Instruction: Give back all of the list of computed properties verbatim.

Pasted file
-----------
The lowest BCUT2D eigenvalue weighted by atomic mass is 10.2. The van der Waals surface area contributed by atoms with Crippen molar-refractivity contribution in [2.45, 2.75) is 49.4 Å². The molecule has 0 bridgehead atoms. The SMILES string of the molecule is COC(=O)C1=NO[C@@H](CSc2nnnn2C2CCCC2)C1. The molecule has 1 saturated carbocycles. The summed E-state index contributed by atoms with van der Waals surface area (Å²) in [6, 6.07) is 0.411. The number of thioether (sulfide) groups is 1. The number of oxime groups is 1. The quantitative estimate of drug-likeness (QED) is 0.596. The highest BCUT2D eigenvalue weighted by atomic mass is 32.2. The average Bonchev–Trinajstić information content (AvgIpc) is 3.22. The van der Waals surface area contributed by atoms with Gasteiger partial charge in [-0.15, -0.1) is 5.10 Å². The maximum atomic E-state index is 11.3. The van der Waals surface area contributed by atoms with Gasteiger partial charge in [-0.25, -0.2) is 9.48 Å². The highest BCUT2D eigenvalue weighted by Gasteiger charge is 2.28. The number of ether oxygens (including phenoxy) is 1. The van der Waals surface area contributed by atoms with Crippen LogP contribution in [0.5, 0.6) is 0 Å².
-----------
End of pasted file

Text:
The lowest BCUT2D eigenvalue weighted by atomic mass is 10.2. The van der Waals surface area contributed by atoms with Crippen molar-refractivity contribution in [2.45, 2.75) is 49.4 Å². The molecule has 0 bridgehead atoms. The SMILES string of the molecule is COC(=O)C1=NO[C@@H](CSc2nnnn2C2CCCC2)C1. The molecule has 1 saturated carbocycles. The summed E-state index contributed by atoms with van der Waals surface area (Å²) in [6, 6.07) is 0.411. The number of thioether (sulfide) groups is 1. The number of oxime groups is 1. The quantitative estimate of drug-likeness (QED) is 0.596. The highest BCUT2D eigenvalue weighted by atomic mass is 32.2. The average Bonchev–Trinajstić information content (AvgIpc) is 3.22. The van der Waals surface area contributed by atoms with Gasteiger partial charge in [-0.15, -0.1) is 5.10 Å². The maximum atomic E-state index is 11.3. The van der Waals surface area contributed by atoms with Gasteiger partial charge in [-0.25, -0.2) is 9.48 Å². The highest BCUT2D eigenvalue weighted by Gasteiger charge is 2.28. The number of ether oxygens (including phenoxy) is 1. The van der Waals surface area contributed by atoms with Crippen LogP contribution in [0.5, 0.6) is 0 Å².